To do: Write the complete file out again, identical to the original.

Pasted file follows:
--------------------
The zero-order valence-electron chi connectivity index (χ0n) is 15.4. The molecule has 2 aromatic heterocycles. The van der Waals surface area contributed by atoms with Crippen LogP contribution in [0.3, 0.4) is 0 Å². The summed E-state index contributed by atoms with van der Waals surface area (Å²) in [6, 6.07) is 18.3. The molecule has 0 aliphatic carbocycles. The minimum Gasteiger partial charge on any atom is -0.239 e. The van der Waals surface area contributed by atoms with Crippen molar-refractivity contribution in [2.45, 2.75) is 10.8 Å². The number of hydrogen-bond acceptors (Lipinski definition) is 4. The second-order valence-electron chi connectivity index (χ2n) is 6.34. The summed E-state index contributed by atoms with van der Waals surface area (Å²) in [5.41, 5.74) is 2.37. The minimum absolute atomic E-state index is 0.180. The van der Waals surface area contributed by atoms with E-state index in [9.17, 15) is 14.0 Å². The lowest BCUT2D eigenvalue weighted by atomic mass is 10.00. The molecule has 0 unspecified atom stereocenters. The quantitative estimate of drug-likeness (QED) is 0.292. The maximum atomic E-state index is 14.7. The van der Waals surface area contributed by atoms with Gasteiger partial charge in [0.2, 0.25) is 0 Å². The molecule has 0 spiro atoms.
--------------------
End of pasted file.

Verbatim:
The zero-order valence-electron chi connectivity index (χ0n) is 15.4. The molecule has 2 aromatic heterocycles. The van der Waals surface area contributed by atoms with Crippen LogP contribution in [0.3, 0.4) is 0 Å². The summed E-state index contributed by atoms with van der Waals surface area (Å²) in [6, 6.07) is 18.3. The molecule has 0 aliphatic carbocycles. The minimum Gasteiger partial charge on any atom is -0.239 e. The van der Waals surface area contributed by atoms with Crippen molar-refractivity contribution in [2.45, 2.75) is 10.8 Å². The number of hydrogen-bond acceptors (Lipinski definition) is 4. The second-order valence-electron chi connectivity index (χ2n) is 6.34. The summed E-state index contributed by atoms with van der Waals surface area (Å²) in [5.41, 5.74) is 2.37. The minimum absolute atomic E-state index is 0.180. The van der Waals surface area contributed by atoms with E-state index in [9.17, 15) is 14.0 Å². The lowest BCUT2D eigenvalue weighted by atomic mass is 10.00. The molecule has 0 unspecified atom stereocenters. The quantitative estimate of drug-likeness (QED) is 0.292. The maximum atomic E-state index is 14.7. The van der Waals surface area contributed by atoms with Gasteiger partial charge in [0.2, 0.25) is 0 Å². The molecule has 0 spiro atoms.